The authors assessed the primary outcome of pathological response rate, and they categorized this as a complete response, versus partial response, or no response. Partial response is defined as patients who were downstaged to non-muscle invasive disease. Pathologic downstaging was further considered as the difference between clinical and pathological stages and scored on an ordinal scale from 0 to 5. The difference of three steps or more was considered a major response to neoadjuvant therapy. The authors secondarily assessed cancer-specific survival and overall survival.

The authors reviewed TURBT specimens for all included patients using four expert uropathologists to determine T-stage, grade, the presence of lymphovascular invasion, keratinization, CIS, necrosis, or variant histology. Two 1 mm cores were taken from representative blocks for each tumor and arranged into tissue microarrays, which were subsequently stained using the Lund taxonomy IHC subtyping, as well as for anti-osteopontin. RNA was extracted from the formalin-embedded blocks, and the Affymetrix Gene ST 1.0 platform was used to undertake transcriptome-based analyses for these specimens.

In terms of statistical analysis, the authors use Chi-squared tests to compare the proportions of patients in each subtype who achieve pathologic complete response. They further used multivariable logistic regression models to adjust for the clinical T-stage to test the association between molecular subtype and pathologic complete response. Multivariable Cox proportional-hazards models were used to assess the association between these subtypes and survival endpoints, and ROC curves and AUCs were calculated for the ability of molecular subtypes to predict response to neoadjuvant chemotherapy.

At this point in time, I'm going to hand it over to Zach to walk us through the results.

Zachary Klaassen: Thanks, Chris. This is the flow chart showing the criteria for entry into the chemo cohort and the radical cystectomy cohort. And as you can see here on the left, there were 172 patients that had preoperative cisplatin-based chemotherapy. Ultimately, 124 of these were included in the neoadjuvant analysis, and 24 in the induction chemotherapy arm. Moving to the right, for radical cystectomy, there were 239 patients evaluated, and after exclusion criteria, 186 were included in the radical cystectomy analysis.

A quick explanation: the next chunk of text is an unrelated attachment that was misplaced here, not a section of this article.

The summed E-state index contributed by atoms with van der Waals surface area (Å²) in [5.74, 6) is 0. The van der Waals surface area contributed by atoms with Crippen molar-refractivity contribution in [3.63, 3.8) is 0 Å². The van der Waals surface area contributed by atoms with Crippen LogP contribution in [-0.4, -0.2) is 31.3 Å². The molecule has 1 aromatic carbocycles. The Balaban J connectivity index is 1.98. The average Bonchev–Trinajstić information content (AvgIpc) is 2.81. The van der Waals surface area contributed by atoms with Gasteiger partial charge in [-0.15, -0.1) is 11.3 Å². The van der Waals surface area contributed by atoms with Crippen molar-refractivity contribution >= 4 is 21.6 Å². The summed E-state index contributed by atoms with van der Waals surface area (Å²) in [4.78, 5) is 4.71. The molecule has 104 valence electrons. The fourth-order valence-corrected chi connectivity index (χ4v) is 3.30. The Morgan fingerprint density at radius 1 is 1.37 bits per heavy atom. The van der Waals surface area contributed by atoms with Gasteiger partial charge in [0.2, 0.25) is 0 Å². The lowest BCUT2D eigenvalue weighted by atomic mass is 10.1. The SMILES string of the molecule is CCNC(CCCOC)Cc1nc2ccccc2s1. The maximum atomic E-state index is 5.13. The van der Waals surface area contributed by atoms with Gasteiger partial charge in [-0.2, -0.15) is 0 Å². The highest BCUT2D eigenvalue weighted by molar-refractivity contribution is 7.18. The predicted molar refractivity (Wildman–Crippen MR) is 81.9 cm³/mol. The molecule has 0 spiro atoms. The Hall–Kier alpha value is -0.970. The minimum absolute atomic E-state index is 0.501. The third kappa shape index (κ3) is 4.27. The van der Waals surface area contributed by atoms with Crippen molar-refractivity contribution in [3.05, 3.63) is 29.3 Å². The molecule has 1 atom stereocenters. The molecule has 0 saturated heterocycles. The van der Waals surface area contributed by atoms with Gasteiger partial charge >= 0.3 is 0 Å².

This is table 1 which looks at the clinical and pathological characteristics of the study cohorts. And as you can see here on the right, this is a busy table, I'll walk you through several key findings. On the far right is the RC cohort, to the left of that is the induction cohort, and to the left of that is the neoadjuvant cohort.

Looking at the ages of these patients stratified by these cohorts, the chemotherapy arm is slightly younger, 66 and 67 years of age, compared to 77 in the radical cystectomy cohort. Overall, more than three-quarters of patients were male. The most common T-stage for these patients was clinical T2. The most common node stage was N0 for the neoadjuvant cohort, and 99% of patients in the radical cystectomy cohort were clinical N0. For the induction cohort, the most common clinical node stage was clinical N1. Looking at variant histology, 17% in the neoadjuvant cohort, 12% in the induction cohort, and 9% in the radical cystectomy cohort. Going a little bit further down the table, we see the LundTax subtype based on RNA, and you can see a relatively balanced cohort amongst these different subtypes, which was also confirmed by the LundTax subtype IHC and the consensus subtype as well.